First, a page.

This post may contain affiliate links. This means that when you click on one of the links marked with (*) I will receive a small commission at no extra cost for you. This will help me to cover the costs of this blog. See full disclaimer for more information.

What does homesteading teach our children?

Part of the reason we started homesteading is to create a healthy life for our children. I am sure if you ask many homesteaders why they started homesteading, then one of the reasons is their children. We want the most for our children, and feel like we can give them this by homesteading. Children can learn so much from homesteading (as can we). What exactly does homesteading teach our children?


Our children know the amount of work that goes into producing our own food and cooking from scratch. They know food doesn’t come out of a box in the store. They know what meat is before it becomes meat, an animal. They experience animals being born, raised and then slaughtered to feed us. Because they know how much time and work goes into the food that ends up on their plates they learn to appreciate it.


We give our children (small) chores to do around the homestead. Our daughter is only 2 so she basically “helps” me with my chores. Our son is 8 and is in charge of feeding the rabbits and keeping their cages clean. This teaches them that they are responsible and that you can’t just say: I don’t feel like it. They do need some motivation sometimes, but don’t we all? Overall children feel important when they are responsible for certain tasks or get to help the adults with chores.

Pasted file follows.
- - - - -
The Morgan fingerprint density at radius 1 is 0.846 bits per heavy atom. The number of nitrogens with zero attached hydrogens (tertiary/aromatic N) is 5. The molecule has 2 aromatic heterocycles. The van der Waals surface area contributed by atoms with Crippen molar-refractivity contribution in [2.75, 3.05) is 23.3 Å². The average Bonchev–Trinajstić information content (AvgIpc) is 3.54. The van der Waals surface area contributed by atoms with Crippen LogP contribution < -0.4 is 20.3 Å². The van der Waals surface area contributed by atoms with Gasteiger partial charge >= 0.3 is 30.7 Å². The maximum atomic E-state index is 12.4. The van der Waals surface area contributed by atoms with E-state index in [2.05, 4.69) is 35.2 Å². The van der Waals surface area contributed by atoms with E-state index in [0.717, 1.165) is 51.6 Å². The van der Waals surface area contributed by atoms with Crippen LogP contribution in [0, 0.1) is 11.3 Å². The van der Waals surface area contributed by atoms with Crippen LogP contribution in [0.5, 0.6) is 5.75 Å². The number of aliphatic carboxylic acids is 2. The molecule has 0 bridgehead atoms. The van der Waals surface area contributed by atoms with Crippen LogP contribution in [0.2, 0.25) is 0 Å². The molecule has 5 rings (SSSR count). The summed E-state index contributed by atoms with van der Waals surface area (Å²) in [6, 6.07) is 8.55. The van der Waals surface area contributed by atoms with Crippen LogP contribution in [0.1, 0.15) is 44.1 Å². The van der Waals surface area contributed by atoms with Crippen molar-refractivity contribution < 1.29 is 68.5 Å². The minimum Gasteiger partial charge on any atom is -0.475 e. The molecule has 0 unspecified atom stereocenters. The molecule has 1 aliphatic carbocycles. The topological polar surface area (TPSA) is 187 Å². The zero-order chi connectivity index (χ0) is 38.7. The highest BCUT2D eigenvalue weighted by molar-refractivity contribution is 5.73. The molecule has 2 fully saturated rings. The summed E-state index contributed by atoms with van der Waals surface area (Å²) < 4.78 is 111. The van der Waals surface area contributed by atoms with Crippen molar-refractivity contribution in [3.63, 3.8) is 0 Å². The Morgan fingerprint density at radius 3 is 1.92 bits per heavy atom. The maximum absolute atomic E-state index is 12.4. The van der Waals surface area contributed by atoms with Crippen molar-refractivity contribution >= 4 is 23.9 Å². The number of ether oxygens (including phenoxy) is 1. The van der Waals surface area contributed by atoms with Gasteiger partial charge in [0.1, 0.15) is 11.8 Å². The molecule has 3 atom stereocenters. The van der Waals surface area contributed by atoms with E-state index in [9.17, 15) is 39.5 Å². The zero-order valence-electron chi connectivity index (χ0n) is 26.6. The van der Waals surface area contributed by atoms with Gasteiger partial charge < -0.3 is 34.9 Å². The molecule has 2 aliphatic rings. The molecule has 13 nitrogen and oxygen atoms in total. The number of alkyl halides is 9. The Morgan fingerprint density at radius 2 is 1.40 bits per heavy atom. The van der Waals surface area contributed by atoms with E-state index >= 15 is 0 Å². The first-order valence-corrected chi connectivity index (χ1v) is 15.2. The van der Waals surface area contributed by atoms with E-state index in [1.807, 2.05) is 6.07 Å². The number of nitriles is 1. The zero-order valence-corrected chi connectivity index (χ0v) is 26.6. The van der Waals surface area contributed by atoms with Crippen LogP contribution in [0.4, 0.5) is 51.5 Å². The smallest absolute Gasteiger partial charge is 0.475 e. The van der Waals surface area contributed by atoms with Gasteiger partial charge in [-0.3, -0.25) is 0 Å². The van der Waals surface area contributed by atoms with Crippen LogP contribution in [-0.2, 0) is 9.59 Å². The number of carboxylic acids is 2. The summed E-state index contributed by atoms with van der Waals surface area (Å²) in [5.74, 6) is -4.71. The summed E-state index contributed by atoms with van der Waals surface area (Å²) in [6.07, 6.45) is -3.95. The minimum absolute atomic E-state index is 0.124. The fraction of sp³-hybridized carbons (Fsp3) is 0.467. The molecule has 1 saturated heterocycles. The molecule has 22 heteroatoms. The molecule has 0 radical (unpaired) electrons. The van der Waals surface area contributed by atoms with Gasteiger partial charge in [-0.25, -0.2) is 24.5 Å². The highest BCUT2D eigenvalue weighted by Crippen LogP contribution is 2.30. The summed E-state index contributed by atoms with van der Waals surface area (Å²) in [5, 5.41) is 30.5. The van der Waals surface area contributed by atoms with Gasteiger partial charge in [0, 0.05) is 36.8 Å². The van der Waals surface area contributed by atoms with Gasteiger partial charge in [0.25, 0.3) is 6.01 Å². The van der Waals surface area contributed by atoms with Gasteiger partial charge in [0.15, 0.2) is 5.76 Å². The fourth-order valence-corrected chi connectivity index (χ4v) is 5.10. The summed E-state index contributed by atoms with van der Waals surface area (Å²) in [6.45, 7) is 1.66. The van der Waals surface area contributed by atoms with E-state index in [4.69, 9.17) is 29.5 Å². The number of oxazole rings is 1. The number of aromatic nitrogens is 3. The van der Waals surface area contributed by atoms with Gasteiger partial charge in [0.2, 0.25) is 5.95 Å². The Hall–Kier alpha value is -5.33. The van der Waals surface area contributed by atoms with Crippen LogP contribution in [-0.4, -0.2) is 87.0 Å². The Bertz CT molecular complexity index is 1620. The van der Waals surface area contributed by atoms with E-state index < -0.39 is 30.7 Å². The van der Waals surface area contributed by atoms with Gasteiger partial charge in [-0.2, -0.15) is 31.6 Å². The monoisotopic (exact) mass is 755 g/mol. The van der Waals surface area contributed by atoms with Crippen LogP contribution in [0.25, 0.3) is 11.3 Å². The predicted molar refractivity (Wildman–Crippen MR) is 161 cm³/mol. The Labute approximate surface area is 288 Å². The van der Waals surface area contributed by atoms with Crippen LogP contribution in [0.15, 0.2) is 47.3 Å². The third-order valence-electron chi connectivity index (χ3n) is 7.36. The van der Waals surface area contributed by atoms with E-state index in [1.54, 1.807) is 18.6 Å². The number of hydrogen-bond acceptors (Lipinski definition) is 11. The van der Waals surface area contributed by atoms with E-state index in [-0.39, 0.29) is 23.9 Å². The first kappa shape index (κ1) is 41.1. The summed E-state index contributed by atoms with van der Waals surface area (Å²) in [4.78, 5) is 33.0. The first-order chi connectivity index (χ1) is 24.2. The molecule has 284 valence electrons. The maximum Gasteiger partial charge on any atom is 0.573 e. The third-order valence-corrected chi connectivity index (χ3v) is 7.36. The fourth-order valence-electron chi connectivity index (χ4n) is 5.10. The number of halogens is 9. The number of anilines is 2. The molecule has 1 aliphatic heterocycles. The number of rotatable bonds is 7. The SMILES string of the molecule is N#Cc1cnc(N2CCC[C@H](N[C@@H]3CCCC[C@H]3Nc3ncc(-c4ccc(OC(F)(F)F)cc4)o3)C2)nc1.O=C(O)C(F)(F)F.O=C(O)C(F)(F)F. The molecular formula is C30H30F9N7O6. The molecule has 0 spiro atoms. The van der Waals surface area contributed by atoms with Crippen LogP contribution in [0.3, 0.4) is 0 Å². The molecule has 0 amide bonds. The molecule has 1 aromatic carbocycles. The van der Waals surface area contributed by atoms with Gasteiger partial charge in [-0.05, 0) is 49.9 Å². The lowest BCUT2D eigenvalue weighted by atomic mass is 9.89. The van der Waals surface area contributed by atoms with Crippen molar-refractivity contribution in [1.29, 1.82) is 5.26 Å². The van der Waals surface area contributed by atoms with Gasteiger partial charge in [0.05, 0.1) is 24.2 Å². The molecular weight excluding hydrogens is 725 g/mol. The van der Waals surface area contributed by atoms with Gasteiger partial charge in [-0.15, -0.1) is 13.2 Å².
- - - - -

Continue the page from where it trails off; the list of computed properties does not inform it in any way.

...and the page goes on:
Homesteading teaches children respect for many different things. Respect for nature because it provides us with our food. Respect for animals because they feed us and keep us company. Respect for what we have and the lifestyle we live. It also teaches them respect for hard work and the rewards we receive by working hard.

Time management

Homesteading requires planning and time management. By helping us with chores the children will understand that planning and setting priorities is important. However, it also teaches them flexibility, because even though you have plans things might not go the way you want. On the homestead we depend on the weather, we may have a task planned, but when it is raining we may have to shift our priorities.


Homesteading teaches children skills that will benefit them in the future. They may not become homesteaders when they grow up, and that is fine. But we know that they will never go hungry because they can grow their own food. There are so many skills they can learn on the homestead, from cooking from scratch to repairing lawnmowers. Even entrepreneurial skills can be learned on the homestead, they could start their own little business selling eggs or raising meat rabbits.

What else do you think homesteading teaches our children?

If you like this post, please take a little time to sign up for my newsletter and follow me on social media!